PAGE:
Union slams “devastating” school staff cuts as funding gap begins to bite

New figures show more than ten thousand support staff jobs lost

GMB, the union for school support staff, today said that children’s education was suffering as support staff bear the brunt of school funding cuts.

New figures reveal that the overall school workforce in England fell in 2016.

This was the first reduction in education employment since 2011, when the records were compiled on a different basis.

The number of support staff declined from 462,200 in 2015 to 450,900 in 2016 – a cut of 11,300.

According to the National Audit Office, mainstream schools face a funding gap of £3 billion by 2019/20.

Department for Education guidance indicates that most of the shortfall will be met from staffing budgets.

The jobs lost include site staff such as caretakers, administrative workers and catering staff.

Sharon Wilde, GMB National Officer for schools, said: “Many school workers are in a desperate position.

“They are too often seen as a soft target, but support staff cuts are having a devastating impact on our schools.

“Support staff are the hidden professionals of the education system. Without them teachers would be left with a completely unmanageable workload, and schools can’t function if buildings can’t be secured and children can’t be fed.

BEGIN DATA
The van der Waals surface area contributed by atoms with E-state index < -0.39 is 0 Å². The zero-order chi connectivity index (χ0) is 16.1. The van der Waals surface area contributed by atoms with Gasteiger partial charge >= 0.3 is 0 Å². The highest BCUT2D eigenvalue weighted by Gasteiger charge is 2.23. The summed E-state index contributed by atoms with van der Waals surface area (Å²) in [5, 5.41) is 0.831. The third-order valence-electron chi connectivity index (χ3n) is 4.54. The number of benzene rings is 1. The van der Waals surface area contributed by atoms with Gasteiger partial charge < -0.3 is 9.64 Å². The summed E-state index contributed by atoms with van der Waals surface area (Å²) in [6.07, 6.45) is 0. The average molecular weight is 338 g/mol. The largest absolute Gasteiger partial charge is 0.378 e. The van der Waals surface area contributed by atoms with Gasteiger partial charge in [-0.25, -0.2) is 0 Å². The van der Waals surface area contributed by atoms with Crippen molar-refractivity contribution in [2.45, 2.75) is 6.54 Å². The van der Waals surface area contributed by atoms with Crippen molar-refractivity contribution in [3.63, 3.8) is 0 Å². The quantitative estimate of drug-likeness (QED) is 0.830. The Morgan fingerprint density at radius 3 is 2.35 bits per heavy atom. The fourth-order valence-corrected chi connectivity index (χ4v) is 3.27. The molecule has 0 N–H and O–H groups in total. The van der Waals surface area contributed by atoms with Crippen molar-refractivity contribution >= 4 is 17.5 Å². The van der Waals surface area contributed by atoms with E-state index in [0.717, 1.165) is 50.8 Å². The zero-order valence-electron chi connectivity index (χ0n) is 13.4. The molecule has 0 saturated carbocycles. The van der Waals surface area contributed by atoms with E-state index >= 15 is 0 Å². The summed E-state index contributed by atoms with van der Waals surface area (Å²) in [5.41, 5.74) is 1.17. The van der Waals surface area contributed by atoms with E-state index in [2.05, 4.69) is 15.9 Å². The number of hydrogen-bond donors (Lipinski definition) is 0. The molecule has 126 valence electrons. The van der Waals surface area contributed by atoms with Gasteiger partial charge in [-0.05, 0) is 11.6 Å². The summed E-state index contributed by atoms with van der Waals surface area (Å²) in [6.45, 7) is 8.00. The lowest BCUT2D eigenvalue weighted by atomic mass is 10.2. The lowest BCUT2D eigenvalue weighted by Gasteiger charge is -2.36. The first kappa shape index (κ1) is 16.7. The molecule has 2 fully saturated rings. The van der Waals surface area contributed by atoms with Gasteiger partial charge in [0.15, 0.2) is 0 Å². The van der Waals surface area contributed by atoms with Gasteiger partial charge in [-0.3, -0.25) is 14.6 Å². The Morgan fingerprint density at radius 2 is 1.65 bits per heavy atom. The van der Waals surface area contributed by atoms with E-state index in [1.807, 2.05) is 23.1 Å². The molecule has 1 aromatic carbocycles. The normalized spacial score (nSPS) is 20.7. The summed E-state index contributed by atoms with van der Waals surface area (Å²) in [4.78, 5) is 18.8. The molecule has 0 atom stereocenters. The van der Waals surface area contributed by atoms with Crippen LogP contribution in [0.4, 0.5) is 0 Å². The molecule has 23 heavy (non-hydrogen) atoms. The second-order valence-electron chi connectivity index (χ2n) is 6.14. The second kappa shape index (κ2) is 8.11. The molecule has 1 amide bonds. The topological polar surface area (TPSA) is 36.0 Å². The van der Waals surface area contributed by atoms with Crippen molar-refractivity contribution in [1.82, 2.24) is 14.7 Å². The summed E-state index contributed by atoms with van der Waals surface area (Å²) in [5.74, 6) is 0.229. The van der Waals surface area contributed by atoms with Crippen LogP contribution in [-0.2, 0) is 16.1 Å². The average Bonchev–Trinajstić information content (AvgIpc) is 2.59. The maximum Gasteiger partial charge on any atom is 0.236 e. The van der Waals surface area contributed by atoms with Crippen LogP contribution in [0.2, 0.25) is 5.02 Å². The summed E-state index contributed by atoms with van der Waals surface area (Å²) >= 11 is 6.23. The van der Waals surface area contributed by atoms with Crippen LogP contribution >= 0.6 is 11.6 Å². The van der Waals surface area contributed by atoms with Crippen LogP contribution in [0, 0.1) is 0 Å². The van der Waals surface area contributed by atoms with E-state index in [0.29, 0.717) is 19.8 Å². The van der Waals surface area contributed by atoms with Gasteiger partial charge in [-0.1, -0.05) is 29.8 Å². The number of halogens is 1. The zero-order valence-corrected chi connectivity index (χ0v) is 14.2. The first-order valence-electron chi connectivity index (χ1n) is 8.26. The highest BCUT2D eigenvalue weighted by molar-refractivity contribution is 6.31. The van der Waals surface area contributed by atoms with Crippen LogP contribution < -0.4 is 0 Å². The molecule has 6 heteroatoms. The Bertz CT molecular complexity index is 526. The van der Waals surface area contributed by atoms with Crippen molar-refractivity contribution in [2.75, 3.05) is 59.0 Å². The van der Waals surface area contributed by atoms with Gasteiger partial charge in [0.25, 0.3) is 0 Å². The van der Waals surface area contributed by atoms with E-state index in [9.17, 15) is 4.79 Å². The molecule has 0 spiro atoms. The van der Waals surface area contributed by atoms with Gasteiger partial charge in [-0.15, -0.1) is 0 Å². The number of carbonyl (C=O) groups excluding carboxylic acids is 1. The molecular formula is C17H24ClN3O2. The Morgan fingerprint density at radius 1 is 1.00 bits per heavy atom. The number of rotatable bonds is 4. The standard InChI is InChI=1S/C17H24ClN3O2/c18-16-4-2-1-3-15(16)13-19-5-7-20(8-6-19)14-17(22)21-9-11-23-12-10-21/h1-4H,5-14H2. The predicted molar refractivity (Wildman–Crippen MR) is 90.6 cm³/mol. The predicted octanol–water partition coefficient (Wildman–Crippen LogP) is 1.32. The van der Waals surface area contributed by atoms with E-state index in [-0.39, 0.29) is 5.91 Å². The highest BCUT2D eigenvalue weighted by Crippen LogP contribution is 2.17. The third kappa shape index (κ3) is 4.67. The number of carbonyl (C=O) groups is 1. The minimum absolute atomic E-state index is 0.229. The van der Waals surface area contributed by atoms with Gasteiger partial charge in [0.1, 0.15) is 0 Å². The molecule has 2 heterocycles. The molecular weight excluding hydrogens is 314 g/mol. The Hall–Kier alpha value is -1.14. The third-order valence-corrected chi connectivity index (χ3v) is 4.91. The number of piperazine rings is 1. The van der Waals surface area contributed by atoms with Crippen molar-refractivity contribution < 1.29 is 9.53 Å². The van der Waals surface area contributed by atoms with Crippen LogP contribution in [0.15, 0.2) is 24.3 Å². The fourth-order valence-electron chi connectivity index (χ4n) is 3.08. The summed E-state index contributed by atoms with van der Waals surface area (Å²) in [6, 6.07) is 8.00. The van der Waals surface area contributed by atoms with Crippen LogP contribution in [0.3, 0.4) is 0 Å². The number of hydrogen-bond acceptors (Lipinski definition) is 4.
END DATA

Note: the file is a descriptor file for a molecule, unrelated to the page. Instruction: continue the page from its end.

“GMB is fighting to protect support staff jobs, but these shocking new figures underline what our members have been telling us for some time: thousands of posts have been lost, and the situation has already worsened in 2017.

“Uncertainty over the future of the National Funding Formula is adding to the worry many of our members experience.

“How can the Government just tell people to get on with the job, when they don’t even know if there will be a job to go back to next year?

“Ministers need to stop denying that school budgets are being cut – the reality is in front of us.

“If staff cuts continue then many schools will struggle to fulfil their statutory obligations.

“It’s absolutely vital that schools get the extra funding they need as soon as possible.”

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